Good morning, everyone! One of my goals this month was to pull books from my shelves that I hadn't read yet and actually read them. This week I pulled out Lucile by Owen Meredith.
It was originally published in 1860 by Robert Bulwer-Lytton writing under the pseudonym, Owen Meredith. The book was published in England several times over the years while in the U.S. the book was published over 2,000 times from the date of its publication until 1938. The University of Iowa has an interesting website devoted to the publication of Lucile called the Lucile Project. It gives information on the book and is attempting to keep a record of various publications of the book since quite a few of the publications were not dated, like my own copy of the book.
The story of Lucile is a narrative poem written in anapest meter. It begins with a letter written by Comtesse Lucile de Nevers to Lord Alfred Vargrave. She congratulates Lord Alfred on his upcoming marriage to a young girl named Matilda and asks that he return any letters he might have of hers from their romantic affair years before.
Lord Alfred travels to France to return the letters, but after encountering Lucile again, he realizes that despite his supposed anger at Lucile for their breakup, he still cares for her. For her part, Lucile never forgot Alfred; over the years, she had been the belle of France and had many potential suitors, but she rejected everyone.
Her current potential suitor is Eugene de Luvois, a young Frenchman, who is continuously gay and merry, flitting from one party to the next, spending money lasciviously with no care in the world for making something of himself. With Lucile at his side, he thinks he can make something of himself and achieve meaning in his life.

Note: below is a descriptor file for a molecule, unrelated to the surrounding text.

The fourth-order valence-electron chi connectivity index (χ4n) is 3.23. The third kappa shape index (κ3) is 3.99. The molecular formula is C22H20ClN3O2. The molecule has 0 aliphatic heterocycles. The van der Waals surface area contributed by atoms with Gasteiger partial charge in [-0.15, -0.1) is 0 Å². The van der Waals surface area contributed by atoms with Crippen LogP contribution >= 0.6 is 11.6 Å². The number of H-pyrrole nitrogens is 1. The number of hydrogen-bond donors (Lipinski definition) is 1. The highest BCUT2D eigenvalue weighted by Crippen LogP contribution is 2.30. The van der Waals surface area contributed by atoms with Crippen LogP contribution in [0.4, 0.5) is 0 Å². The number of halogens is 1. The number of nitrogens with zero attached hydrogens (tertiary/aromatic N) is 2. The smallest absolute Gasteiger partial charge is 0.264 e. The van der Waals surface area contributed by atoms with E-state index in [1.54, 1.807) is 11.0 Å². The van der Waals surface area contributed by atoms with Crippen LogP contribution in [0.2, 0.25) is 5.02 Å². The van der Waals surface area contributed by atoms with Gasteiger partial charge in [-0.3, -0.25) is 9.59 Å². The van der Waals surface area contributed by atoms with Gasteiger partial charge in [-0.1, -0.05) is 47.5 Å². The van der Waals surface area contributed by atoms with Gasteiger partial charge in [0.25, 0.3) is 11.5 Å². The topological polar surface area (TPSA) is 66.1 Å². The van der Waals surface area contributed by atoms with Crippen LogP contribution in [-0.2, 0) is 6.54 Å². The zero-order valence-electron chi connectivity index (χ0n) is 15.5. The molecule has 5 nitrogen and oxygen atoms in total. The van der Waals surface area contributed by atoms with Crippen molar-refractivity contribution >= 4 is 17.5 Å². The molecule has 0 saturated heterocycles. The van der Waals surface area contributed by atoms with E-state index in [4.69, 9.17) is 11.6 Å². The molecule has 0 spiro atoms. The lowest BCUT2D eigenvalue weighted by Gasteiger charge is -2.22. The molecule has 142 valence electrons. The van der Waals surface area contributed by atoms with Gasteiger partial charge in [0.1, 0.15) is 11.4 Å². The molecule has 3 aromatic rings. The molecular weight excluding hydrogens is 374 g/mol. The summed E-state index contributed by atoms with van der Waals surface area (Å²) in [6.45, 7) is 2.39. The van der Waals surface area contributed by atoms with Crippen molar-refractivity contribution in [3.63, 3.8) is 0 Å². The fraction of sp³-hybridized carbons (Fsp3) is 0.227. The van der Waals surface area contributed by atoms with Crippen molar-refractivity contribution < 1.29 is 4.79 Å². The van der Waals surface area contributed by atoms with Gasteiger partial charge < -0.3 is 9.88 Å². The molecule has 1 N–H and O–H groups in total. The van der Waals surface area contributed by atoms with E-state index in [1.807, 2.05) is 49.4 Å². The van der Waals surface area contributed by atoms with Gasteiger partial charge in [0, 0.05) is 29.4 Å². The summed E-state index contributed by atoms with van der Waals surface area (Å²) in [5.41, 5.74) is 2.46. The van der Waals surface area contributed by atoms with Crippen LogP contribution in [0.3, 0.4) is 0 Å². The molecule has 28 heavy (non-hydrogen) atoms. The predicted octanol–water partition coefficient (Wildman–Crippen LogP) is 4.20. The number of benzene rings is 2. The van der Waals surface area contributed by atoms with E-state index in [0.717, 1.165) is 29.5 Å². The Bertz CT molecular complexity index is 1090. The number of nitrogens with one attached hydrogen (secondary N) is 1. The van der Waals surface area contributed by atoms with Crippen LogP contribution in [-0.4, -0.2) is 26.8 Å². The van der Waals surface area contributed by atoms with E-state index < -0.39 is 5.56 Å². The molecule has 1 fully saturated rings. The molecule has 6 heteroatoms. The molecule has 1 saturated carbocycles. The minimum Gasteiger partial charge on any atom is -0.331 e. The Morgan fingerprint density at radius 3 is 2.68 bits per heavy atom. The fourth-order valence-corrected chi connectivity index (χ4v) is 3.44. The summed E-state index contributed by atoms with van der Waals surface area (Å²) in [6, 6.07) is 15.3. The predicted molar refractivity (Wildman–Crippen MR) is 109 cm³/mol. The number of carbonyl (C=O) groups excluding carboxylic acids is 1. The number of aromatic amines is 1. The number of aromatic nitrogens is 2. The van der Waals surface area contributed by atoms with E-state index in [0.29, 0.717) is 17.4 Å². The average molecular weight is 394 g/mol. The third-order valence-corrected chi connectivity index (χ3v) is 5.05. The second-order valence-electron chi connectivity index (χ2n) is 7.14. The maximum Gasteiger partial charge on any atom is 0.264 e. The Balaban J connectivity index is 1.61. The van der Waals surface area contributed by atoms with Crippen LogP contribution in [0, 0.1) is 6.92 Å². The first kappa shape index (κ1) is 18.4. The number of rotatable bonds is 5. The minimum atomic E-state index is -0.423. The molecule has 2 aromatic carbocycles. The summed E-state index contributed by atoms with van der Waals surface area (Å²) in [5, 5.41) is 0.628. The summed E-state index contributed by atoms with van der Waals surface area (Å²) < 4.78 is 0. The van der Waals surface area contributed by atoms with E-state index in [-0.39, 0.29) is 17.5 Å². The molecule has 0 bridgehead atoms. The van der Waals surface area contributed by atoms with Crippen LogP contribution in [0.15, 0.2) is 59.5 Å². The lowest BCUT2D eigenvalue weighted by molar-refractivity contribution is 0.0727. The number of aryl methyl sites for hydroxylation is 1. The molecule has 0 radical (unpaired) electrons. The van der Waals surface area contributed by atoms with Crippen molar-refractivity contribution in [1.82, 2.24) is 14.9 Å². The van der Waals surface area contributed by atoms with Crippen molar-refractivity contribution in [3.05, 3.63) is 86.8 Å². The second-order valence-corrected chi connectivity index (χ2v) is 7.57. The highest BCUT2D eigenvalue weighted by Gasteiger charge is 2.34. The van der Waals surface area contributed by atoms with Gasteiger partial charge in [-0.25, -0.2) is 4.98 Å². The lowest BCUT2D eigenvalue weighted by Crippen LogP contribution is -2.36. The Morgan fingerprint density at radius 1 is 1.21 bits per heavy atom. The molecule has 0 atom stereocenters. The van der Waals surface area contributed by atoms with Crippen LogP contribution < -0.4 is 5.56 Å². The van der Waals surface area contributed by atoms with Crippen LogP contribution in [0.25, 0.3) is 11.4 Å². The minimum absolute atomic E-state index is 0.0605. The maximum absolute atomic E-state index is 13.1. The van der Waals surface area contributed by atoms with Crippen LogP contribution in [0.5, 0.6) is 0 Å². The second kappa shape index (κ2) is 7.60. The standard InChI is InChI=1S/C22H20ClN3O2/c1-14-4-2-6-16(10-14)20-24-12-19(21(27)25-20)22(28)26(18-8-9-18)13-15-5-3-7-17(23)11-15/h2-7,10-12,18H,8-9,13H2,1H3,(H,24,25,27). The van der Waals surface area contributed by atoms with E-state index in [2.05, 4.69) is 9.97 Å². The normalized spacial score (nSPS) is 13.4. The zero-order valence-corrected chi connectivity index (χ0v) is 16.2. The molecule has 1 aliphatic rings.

Alfred confesses his feelings to Lucile, but she asks that he wait for her reply. Eugene confesses as well, but is rejected. At that same time, Alfred receives her letter that says that they can never be together and he is heartbroken, but after reading it a second time again, he realizes that Lucile still loves him, but cannot be with him because he is 'not free'.
On his way back to England to 'free' himself from Matilda, he meets Eugene on road, who despite being rejected, gives Alfred a triumphal grin as if he had won Lucile's heart. Alfred took that grin as triumph, not jealously; he returns to England and marries Matilda.
The second part of the story sees all four characters at the same town and inn in France. Eugene's life has continued to be one of dispensation. But seeing Alfred and Lucile speaking once again, he decides to cause havoc by revealing to Matilda that Lucile was Alfred's previous lover.
Matilda had always loved Alfred and assumed she was loved as well, but with Eugene's words, she doubts everything. Fortunately, Lucile comes to the rescue and tells Matilda that Alfred loves her and no other. She reprimands Eugene strongly and refuses him once again. She tells him that she will always be his guide if he needs her in the future. She tells him to make something of himself and forget the past.